Parenting an ADHD Child – Attention Deficit Hyperactivity Disorder has become a fairly controversial topic with many on the fence as to whether it really exists. All children can be easily distracted, interrupt and fidget. But in their extreme form, these can also be symptoms of ADHD.
ADHD usually shows quite early in a child and many are diagnosed before seven.
A pediatrician or mental health specialist will be able to diagnose the condition based on a review of the child’s life history and behaviour patterns. For parents, a diagnosis of ADHD can be a concern but knowing your child has the condition means you can guide them through their difficulties and help to develop their strengths, of which there are plenty.
ADHD children respond best to structure and so establishing a set routine with clear (written out) rules for how to behave is useful. Having a structure in place at home can make it easier for the child when they go to school. School can present one of the biggest challenges for an ADHD child.
Parenting an ADHD Child
As a parent, work hard to establish a good relationship the teachers. Schedule regular meetings to discuss your child’s behaviour and to keep each other updated on techniques used at school and home. While the teachers can help an ADHD child at school with tasks, homework can be a trial for both child and parent.
Establish a set time for homework and remove any distractions such as pets or the tv from the area. Work with your child and teach them how to monitor time. ADHD children cannot concentrate for long periods so take a break every twenty minutes and, if possible, encourage a run outside to clear their head.
Once a task has been completed, show them how to mark it off on a list. It can be useful to get a folder for completed tasks. Establishing a set time and place for homework can help the child form a routine which gives a structure to the day and helps to focus their minds.
Parents are very important in supporting an ADHD child through some of the difficulties presented by the condition. ADHD children often battle with tasks at first, sometimes just due to lack of concentration, and parents can encourage their child by helping them to recognize why they are battling. Perhaps it is a hard exercise and not that they are not capable. Create a bonding time with your child to chat in which they will feel comfortable to share their feelings.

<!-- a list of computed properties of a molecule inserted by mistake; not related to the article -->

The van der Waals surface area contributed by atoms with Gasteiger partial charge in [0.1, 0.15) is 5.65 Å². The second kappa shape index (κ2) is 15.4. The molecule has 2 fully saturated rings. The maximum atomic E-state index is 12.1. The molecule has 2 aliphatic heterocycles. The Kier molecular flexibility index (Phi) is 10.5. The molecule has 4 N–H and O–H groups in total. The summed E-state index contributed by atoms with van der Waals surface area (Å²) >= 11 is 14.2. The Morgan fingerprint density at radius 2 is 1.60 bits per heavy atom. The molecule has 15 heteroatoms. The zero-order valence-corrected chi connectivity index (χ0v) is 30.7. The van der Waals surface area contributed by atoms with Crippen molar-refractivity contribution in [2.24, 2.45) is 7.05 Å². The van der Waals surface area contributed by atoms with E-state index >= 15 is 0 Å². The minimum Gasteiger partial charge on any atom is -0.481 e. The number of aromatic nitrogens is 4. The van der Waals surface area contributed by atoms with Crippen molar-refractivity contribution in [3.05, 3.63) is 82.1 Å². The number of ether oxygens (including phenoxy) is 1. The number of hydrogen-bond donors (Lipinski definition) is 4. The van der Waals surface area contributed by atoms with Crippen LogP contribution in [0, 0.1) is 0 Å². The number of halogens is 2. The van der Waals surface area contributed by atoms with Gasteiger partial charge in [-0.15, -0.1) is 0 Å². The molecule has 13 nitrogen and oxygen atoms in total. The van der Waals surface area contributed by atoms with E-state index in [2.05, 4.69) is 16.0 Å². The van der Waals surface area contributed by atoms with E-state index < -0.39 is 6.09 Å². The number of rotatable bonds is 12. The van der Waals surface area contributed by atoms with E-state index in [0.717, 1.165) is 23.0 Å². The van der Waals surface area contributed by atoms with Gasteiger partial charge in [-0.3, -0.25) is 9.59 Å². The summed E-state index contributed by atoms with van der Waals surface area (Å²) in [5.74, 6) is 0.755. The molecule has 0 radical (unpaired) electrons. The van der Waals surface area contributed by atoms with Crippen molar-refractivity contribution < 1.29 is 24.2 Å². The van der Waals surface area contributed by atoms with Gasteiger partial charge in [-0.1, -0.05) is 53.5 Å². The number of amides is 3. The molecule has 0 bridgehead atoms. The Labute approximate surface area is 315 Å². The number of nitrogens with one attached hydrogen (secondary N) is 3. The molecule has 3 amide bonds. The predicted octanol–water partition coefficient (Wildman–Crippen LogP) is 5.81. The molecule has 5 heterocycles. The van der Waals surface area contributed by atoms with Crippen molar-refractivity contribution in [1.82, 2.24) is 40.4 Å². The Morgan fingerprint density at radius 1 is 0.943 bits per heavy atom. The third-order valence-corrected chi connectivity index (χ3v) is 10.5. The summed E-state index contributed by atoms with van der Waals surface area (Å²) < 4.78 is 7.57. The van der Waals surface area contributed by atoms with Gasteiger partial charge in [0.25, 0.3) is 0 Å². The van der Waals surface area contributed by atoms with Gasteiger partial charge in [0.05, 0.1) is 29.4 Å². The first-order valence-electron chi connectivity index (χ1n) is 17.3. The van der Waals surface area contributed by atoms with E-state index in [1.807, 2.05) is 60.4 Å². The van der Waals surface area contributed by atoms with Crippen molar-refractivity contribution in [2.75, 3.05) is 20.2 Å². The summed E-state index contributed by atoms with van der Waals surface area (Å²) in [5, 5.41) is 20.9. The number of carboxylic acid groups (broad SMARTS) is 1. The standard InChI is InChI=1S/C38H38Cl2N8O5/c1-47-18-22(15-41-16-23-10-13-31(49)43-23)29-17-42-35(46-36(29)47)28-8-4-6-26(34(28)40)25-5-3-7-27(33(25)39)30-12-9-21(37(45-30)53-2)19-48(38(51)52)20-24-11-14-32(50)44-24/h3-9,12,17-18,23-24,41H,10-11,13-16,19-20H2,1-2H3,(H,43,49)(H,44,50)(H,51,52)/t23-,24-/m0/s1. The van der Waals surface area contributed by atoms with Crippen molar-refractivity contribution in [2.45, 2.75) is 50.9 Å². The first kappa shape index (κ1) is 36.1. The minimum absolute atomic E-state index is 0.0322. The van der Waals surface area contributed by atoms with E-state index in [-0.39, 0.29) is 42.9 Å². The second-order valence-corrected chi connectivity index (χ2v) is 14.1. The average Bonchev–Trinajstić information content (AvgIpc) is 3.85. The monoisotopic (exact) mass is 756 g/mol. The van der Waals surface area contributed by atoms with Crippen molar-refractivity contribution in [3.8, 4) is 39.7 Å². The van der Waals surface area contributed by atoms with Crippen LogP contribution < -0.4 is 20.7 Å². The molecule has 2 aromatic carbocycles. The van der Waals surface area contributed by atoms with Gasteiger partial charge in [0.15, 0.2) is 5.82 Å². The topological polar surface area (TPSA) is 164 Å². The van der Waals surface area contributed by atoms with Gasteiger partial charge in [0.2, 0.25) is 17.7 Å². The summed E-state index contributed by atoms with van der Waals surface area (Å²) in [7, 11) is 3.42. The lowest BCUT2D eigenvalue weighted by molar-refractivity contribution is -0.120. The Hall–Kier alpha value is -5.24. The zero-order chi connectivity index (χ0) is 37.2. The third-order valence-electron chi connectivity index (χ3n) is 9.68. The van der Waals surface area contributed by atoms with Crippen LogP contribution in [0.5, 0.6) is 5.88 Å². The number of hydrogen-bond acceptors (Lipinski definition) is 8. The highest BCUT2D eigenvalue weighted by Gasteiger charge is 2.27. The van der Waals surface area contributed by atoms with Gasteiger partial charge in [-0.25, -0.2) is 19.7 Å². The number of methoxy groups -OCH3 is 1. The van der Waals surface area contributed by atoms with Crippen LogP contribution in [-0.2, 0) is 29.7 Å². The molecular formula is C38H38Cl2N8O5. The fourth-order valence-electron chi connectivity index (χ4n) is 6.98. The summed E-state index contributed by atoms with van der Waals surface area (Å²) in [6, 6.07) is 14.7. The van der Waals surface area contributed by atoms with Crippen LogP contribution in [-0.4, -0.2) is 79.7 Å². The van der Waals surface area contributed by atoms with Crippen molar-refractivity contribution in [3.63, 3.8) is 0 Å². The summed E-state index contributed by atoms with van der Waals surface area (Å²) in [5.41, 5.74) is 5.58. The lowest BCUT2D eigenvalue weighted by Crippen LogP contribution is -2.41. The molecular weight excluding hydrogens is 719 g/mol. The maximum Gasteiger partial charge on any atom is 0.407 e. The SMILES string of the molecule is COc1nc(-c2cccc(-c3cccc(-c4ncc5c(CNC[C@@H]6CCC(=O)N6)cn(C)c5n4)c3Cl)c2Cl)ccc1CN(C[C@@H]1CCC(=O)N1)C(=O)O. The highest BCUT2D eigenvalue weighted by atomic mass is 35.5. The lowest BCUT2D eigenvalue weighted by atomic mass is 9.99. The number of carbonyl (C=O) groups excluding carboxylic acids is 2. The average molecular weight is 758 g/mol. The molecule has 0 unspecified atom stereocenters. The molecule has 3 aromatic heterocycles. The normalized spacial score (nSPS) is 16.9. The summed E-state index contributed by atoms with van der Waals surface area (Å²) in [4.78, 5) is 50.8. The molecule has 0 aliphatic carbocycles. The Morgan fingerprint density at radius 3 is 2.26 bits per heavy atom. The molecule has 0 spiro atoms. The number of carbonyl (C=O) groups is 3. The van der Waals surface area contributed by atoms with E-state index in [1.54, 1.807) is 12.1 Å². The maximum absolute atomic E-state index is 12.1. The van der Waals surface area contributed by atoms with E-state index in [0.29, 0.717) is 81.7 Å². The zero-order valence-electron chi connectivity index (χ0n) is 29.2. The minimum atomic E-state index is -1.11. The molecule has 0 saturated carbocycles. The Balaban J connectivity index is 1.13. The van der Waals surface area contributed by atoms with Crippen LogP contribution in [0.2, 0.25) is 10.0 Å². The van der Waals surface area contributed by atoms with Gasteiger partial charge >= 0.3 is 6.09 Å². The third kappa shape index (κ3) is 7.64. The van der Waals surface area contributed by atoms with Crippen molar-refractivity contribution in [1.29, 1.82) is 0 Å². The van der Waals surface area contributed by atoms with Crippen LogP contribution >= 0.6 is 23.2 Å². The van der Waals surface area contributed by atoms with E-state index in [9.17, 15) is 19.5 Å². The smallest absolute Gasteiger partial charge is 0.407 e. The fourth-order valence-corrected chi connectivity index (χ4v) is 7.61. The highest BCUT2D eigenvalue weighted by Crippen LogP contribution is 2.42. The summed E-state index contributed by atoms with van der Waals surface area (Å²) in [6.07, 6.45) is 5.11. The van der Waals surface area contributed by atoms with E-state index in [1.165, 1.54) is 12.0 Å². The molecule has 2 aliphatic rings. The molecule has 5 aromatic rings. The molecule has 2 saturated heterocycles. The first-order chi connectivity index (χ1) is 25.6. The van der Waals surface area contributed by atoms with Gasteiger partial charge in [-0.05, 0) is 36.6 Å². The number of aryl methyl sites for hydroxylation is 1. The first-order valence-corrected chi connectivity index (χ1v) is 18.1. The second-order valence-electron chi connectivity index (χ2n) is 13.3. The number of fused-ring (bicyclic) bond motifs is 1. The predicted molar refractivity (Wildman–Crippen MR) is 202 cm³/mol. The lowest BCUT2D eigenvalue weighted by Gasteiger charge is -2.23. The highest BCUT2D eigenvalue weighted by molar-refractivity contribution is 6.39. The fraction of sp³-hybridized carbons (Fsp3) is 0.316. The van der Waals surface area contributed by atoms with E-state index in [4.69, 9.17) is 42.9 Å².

It can also be beneficial to show family photos or their old artwork to make them feel less ‘different’ if they feel self-conscious about their condition. Play lots of games as children with ADHD often are tactile and like to feel and take part in new activities. Reading to your child and encouraging them to imagine their own stories can help to make reading, an often difficult task, more exciting.
Ritalin® is often recommended as medication to treat ADHD. While many enthuse about the benefits, others feel it is not necessary. Ultimately, it is up to each parent to discuss all possible treatments with their doctors and to decide for themselves on an individualised course of action.
There is no reason why ADHD children cannot succeed at school. ADHD children are often wonderful creative and free thinkers and see solutions or ideas that other children cannot see. If motivated, ADHD children can have great energy and drive to complete a task. And, living or working with an ADHD child is never dull and their enthusiasm and spontaneity can be catching!